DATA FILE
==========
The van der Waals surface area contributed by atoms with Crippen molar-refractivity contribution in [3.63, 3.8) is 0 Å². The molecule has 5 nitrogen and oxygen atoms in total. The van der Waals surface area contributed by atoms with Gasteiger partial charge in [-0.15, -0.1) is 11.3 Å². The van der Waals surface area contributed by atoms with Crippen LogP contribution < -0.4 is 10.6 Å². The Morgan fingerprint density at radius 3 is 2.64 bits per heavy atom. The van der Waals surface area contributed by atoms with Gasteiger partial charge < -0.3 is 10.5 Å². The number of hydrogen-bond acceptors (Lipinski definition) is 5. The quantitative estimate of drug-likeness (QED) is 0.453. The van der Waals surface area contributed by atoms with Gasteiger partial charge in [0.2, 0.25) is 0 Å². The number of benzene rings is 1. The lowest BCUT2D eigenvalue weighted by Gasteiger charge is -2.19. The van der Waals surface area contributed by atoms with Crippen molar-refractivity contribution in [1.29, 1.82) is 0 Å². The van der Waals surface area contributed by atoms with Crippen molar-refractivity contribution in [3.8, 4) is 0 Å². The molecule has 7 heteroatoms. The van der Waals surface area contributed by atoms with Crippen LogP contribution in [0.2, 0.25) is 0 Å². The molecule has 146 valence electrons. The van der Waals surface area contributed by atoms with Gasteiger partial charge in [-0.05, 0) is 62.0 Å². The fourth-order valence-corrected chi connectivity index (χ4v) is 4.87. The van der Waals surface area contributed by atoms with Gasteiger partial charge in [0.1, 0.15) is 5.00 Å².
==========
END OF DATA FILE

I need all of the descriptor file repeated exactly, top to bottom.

The van der Waals surface area contributed by atoms with Crippen molar-refractivity contribution in [3.63, 3.8) is 0 Å². The molecule has 5 nitrogen and oxygen atoms in total. The van der Waals surface area contributed by atoms with Gasteiger partial charge in [-0.15, -0.1) is 11.3 Å². The van der Waals surface area contributed by atoms with Crippen LogP contribution < -0.4 is 10.6 Å². The Morgan fingerprint density at radius 3 is 2.64 bits per heavy atom. The van der Waals surface area contributed by atoms with Gasteiger partial charge < -0.3 is 10.5 Å². The number of hydrogen-bond acceptors (Lipinski definition) is 5. The quantitative estimate of drug-likeness (QED) is 0.453. The van der Waals surface area contributed by atoms with Gasteiger partial charge in [0.2, 0.25) is 0 Å². The number of benzene rings is 1. The lowest BCUT2D eigenvalue weighted by Gasteiger charge is -2.19. The van der Waals surface area contributed by atoms with Crippen molar-refractivity contribution in [1.29, 1.82) is 0 Å². The van der Waals surface area contributed by atoms with Crippen molar-refractivity contribution in [3.8, 4) is 0 Å². The molecule has 7 heteroatoms. The van der Waals surface area contributed by atoms with Crippen LogP contribution in [0.2, 0.25) is 0 Å². The molecule has 146 valence electrons. The van der Waals surface area contributed by atoms with Gasteiger partial charge in [-0.05, 0) is 62.0 Å². The fourth-order valence-corrected chi connectivity index (χ4v) is 4.87. The van der Waals surface area contributed by atoms with Gasteiger partial charge in [0.1, 0.15) is 5.00 Å².